For the first time in my life I gave blood. I was always denied because I lived in Europe during the early 1990's, during the BSE/Mad Cow Disease time period. They recently relaxed that restriction to people living there for four or more years during a certain time period, but I lived there only 3.5 years during that time. The first time I gave blood was about three months ago and then again a couple of weeks ago. Today, I get a letter in the mail from the organization where I gave blood. This is what it says:

Test Results

Your blood tested repeatedly reactive using the ABBOTT PRISM HCV assay, a chemiluminescent immunoassay (ChLIA) for the qualitative detection of antibodies to the hepatitis C virus (anti-HCV). However, a second similar test, the Ortho HCV 3.0 EIA, an Enzyme Immuno Assay (EIA) and the detect virus detection method (nucleic amplification test - NAT) were both negative.

The test for which you had a positive result is not used to diagnose any infections. It can be positive for many reasons unrelated to your health. Diagnostic testing at a doctor's office would in most likelihood show that you have no infection. Unless you have specific risk factors, we do not recommend that you obtain additional testing from a doctor's office.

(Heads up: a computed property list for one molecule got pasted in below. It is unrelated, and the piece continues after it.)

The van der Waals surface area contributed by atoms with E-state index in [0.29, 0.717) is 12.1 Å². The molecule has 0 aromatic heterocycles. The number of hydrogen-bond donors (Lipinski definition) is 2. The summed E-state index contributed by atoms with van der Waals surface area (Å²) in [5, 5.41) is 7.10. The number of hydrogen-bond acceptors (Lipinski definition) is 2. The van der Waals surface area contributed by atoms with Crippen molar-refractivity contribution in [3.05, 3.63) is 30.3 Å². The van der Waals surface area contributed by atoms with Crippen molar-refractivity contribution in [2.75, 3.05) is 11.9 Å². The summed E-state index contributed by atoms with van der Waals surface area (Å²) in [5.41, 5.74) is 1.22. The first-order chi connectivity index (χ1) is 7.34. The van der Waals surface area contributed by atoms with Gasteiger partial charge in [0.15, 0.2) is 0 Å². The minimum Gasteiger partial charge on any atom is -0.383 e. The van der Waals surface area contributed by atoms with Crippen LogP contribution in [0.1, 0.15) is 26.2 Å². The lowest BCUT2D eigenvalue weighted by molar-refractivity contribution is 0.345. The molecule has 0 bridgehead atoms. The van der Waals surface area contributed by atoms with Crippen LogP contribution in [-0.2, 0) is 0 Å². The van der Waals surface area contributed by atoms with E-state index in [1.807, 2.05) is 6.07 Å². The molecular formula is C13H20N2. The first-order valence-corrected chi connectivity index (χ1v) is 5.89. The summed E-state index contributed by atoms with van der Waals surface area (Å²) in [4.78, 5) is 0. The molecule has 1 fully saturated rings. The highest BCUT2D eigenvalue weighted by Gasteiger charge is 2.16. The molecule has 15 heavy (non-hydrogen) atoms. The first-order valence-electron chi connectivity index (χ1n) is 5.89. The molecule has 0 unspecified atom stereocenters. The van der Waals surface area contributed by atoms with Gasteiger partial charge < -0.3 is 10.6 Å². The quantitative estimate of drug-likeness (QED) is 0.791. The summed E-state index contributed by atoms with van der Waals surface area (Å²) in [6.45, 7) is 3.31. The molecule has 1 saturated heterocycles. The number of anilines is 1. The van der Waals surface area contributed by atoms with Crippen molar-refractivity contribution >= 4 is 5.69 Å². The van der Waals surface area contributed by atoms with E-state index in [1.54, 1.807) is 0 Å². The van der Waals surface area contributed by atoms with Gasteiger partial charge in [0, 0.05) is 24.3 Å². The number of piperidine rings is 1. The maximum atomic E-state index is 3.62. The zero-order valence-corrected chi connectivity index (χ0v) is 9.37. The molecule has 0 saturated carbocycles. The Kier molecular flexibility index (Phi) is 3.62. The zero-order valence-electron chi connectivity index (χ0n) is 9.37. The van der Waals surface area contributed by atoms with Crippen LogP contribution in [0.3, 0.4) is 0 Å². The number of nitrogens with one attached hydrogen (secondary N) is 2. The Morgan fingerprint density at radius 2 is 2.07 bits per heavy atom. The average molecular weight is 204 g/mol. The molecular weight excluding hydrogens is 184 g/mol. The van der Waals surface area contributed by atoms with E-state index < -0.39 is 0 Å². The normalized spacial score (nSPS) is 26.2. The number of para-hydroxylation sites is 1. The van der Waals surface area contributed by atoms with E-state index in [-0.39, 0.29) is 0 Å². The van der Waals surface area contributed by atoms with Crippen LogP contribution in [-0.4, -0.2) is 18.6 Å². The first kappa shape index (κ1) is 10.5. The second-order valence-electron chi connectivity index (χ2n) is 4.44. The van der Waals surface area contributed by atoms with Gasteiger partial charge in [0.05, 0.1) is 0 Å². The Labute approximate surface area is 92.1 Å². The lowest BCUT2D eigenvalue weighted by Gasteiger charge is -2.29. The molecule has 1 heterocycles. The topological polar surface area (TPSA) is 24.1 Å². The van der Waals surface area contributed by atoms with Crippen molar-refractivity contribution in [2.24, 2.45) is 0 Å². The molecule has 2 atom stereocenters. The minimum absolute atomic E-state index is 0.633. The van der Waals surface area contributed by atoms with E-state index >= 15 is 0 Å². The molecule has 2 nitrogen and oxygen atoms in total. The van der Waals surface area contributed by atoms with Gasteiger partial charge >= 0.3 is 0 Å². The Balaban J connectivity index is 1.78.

Then they go on to say that I cannot donate any more blood for at least six months, and then I would have to also have to test negative to ChLIA too.

I thought to myself about risk factors:

- Never used drugs

- No tattoos

- No piercings

- Mother and father are both negative to HCV

- Married more than once

- No STD history

- Had several surgical procedures (one in the military), but never administered any blood

- Was given only the first of three Hepatitis C vaccine shots. Did not need the other two because I was transferred and never deployed to combat

- When taking cholesterol-reducing statins, like Lipitor, it jacked up my liver and I had to stop taking them

- Never previously tested positive for HCV, but don't think I was ever tested for HCV antibodies